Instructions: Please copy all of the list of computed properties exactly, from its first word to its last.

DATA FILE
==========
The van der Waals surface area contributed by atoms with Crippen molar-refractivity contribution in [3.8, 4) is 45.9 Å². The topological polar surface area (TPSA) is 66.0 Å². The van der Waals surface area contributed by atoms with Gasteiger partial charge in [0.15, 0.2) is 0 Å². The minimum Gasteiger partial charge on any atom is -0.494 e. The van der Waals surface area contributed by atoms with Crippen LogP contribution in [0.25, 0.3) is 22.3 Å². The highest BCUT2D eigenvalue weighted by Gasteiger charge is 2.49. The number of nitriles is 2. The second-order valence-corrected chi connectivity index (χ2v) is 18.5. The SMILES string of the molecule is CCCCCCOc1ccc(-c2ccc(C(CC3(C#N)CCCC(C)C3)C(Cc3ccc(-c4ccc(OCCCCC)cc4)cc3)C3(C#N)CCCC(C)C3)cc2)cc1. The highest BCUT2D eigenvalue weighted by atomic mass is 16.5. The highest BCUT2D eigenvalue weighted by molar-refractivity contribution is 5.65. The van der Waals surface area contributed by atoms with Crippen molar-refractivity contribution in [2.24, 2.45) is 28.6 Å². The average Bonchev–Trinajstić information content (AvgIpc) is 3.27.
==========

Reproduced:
The van der Waals surface area contributed by atoms with Crippen molar-refractivity contribution in [3.8, 4) is 45.9 Å². The topological polar surface area (TPSA) is 66.0 Å². The van der Waals surface area contributed by atoms with Gasteiger partial charge in [0.15, 0.2) is 0 Å². The minimum Gasteiger partial charge on any atom is -0.494 e. The van der Waals surface area contributed by atoms with Crippen LogP contribution in [0.25, 0.3) is 22.3 Å². The highest BCUT2D eigenvalue weighted by Gasteiger charge is 2.49. The number of nitriles is 2. The second-order valence-corrected chi connectivity index (χ2v) is 18.5. The SMILES string of the molecule is CCCCCCOc1ccc(-c2ccc(C(CC3(C#N)CCCC(C)C3)C(Cc3ccc(-c4ccc(OCCCCC)cc4)cc3)C3(C#N)CCCC(C)C3)cc2)cc1. The highest BCUT2D eigenvalue weighted by atomic mass is 16.5. The highest BCUT2D eigenvalue weighted by molar-refractivity contribution is 5.65. The van der Waals surface area contributed by atoms with Crippen molar-refractivity contribution in [2.24, 2.45) is 28.6 Å². The average Bonchev–Trinajstić information content (AvgIpc) is 3.27.